## Another 'say what?' set of labor statistics from BLS

#### Monday, March 12, 2007 at 02:26 PM

The Bureau of Labor Statistics (BLS) is the agency that issues the monthly reports on jobs, employment & unemployment, wages, and a host of other information on our collective economic health.

In keeping with the cheerleader mentality that views public confidence as more important than the reality on which the confidence is based, the BLS issued its report on February employment, and mainstream publications like the NY Times published stories based on various pieces of that report.

From the report itself (reformatted):

Month to month change for Jan '07 to Feb '07 for:

Civilian Labor force...............-190,000

Employment..........................-38,000

Unemployment.......................-152,000

Not in labor force.................+374,000

So almost 400,000 additional people moved to the category of "not in the labor force," while almost 200,000 left the category of in the Civilian Labor Force. Those two numbers alone would indicate that the reported "drop" in unemployment % (from 4.6 to 4.5) is likely to be misleading. Unemployment % is calculated as number of unemployed divided by number in the labor force. Absent the 374,000 who left the labor force, the denominator of the unemployment % calculation would have been larger.

Is it large enough to account for the entire .1% drop in unemployment rate? I'm not sure. It's difficult to tell exactly what the report's categories mean, and whether they directly correspond to the categories used to compute the unemployment %. But I do know how to use a calculator to see how these civilian labor force changes change some things.

In Feb, there were 6,685,000 unemployed, from a civilian labor force of 153,784,000, or 4.347%

Add back in the 374,000 who left the labor force, and would presumably be unemployed (add the 374,000 to both the number of unemployed and the civilian labor force) and the numbers are:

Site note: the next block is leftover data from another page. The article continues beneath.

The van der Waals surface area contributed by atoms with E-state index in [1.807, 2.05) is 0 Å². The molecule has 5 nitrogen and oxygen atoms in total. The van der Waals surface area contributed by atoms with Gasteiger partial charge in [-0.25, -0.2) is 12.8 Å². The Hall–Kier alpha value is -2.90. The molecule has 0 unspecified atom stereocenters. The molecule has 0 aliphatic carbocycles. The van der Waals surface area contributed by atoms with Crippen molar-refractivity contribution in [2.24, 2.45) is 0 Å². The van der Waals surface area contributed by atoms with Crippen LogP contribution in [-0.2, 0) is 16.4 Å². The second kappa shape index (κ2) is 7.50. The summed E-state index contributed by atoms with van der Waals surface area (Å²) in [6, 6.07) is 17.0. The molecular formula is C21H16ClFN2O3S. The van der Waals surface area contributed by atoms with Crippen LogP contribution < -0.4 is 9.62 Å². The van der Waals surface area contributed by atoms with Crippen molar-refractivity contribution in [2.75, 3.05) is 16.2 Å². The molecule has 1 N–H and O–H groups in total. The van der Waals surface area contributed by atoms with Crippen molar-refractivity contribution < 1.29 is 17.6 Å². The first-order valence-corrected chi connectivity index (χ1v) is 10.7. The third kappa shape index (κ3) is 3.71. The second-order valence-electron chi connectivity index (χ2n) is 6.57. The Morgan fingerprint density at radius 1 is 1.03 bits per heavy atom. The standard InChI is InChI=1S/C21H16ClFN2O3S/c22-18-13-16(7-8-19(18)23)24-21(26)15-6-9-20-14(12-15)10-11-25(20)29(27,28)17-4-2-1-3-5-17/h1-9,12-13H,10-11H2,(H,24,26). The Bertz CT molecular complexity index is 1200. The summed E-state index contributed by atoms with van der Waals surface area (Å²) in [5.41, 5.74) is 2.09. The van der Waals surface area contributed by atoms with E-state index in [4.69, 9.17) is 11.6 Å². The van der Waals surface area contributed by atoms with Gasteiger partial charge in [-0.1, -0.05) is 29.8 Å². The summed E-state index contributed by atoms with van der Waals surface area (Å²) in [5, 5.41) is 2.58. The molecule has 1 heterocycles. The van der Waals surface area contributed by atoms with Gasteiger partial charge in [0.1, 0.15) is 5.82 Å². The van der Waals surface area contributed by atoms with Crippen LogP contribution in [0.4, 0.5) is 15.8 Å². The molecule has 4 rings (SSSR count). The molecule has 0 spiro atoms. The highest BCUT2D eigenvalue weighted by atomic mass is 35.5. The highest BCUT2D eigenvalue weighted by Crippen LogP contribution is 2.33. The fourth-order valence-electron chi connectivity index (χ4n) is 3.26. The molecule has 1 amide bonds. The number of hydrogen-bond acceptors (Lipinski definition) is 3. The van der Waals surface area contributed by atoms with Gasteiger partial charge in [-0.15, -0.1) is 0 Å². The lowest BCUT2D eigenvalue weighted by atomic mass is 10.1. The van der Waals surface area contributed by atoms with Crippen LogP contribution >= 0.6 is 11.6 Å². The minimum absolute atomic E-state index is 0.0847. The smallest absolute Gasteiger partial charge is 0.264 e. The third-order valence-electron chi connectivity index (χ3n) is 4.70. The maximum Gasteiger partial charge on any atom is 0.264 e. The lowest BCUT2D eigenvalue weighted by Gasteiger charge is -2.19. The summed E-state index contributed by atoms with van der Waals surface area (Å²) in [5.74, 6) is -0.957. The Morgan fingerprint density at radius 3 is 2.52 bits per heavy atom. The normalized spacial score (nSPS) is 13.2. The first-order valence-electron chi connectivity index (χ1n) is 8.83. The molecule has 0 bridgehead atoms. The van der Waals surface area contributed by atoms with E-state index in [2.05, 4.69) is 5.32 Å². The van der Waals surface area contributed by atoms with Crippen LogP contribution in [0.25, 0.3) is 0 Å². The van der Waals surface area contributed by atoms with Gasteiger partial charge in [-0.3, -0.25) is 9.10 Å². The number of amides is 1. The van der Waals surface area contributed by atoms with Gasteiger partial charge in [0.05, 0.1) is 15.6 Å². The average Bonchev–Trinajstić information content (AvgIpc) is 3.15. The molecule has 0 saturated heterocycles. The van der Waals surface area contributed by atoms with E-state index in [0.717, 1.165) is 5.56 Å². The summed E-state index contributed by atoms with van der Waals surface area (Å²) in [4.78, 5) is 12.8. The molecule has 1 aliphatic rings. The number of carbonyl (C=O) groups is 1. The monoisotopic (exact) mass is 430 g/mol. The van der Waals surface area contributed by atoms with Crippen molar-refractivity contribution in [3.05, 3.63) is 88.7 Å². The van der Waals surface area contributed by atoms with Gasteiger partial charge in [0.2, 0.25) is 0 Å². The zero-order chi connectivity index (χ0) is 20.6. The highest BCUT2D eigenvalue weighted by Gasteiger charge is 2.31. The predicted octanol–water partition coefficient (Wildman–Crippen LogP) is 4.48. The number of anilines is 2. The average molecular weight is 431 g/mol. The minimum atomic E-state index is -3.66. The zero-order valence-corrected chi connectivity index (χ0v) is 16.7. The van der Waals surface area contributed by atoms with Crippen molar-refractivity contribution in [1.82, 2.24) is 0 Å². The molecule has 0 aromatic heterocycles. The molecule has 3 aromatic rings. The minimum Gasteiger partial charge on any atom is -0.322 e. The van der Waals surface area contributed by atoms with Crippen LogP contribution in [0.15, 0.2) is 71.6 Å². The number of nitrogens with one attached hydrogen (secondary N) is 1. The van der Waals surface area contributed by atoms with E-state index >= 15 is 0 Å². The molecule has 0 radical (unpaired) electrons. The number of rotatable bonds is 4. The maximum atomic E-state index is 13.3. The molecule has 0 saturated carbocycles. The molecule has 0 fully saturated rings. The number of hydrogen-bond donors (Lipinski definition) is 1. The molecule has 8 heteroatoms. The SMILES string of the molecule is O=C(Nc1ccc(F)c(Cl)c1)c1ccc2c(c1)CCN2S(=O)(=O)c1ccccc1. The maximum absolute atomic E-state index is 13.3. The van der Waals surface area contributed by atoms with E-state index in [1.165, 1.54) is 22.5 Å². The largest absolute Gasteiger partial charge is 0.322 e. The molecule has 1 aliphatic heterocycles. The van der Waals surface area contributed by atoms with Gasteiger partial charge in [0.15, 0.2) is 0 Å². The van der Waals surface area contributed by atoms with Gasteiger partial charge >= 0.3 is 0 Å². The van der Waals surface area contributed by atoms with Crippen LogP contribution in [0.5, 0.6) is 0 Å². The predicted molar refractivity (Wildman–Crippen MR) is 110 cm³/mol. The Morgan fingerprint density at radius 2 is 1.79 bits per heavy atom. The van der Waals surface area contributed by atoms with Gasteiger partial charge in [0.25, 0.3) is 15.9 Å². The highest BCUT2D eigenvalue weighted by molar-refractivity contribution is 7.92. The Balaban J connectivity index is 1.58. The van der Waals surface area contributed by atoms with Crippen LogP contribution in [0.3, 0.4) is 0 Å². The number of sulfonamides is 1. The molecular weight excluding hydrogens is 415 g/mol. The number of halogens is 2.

7,059,000 unemployed out of 154,158,000, or 4.579%.

4.579 minus 4.347 is a reduction of .232%.

Another way of looking at this is that the January figure of not in the labor force of 77,676,000 increased by .481% to get to the Feb total of 78,050,000. That's an increase of almost half of one percent.

None of this is even mentioned in the analytical text accompanying the tables. Not even mentioned.

Compounding the problem, the NY Times report headline emphasizes three things:

More finding work in U.S.

Jobless rate off (down).

97,000 added to payrolls

An accompanying chart is captioned "Job Growth Remained Healthy in the United States."

The rather odd reporting continues in the Times, which pairs the U.S. economic story with one on Europe, headlined "Jobs Go Begging in Europe.", This is accompanied by a chart which is captioned "Even in Europe, Skilled Labor is Hard to Find" but the chart of the % of European companies estimating that labor availability is limiting their production does not really show any such increase in labor scarcity. It shows the % of companies reporting labor shortages to be roughly the same as in the beginning of 2000 and the end of 2001. Only when compared to 2002-2005 is there an increase in labor scarcity, a fact explained by the drop in labor scarcity from 2002-2005.

The statement of the BLS Deputy Commissioner, which is issued at the same time as the Feb stats, also contributes to the "good news" spin. It says:

"Payroll employment was up by 97,000 over the month, following gains of 226,000 in December and 146,000 in January, as revised." So we've got a "new jobs" 3-month trend line of 226,000 dropping to 146,000 dropping to 97,000. Yet the NYT says "More finding work" and "Job Growth Remained Healthy."

Unless I'm really missing something here, the mainstream business press really needs to explain exactly where the good news was in this monthly report.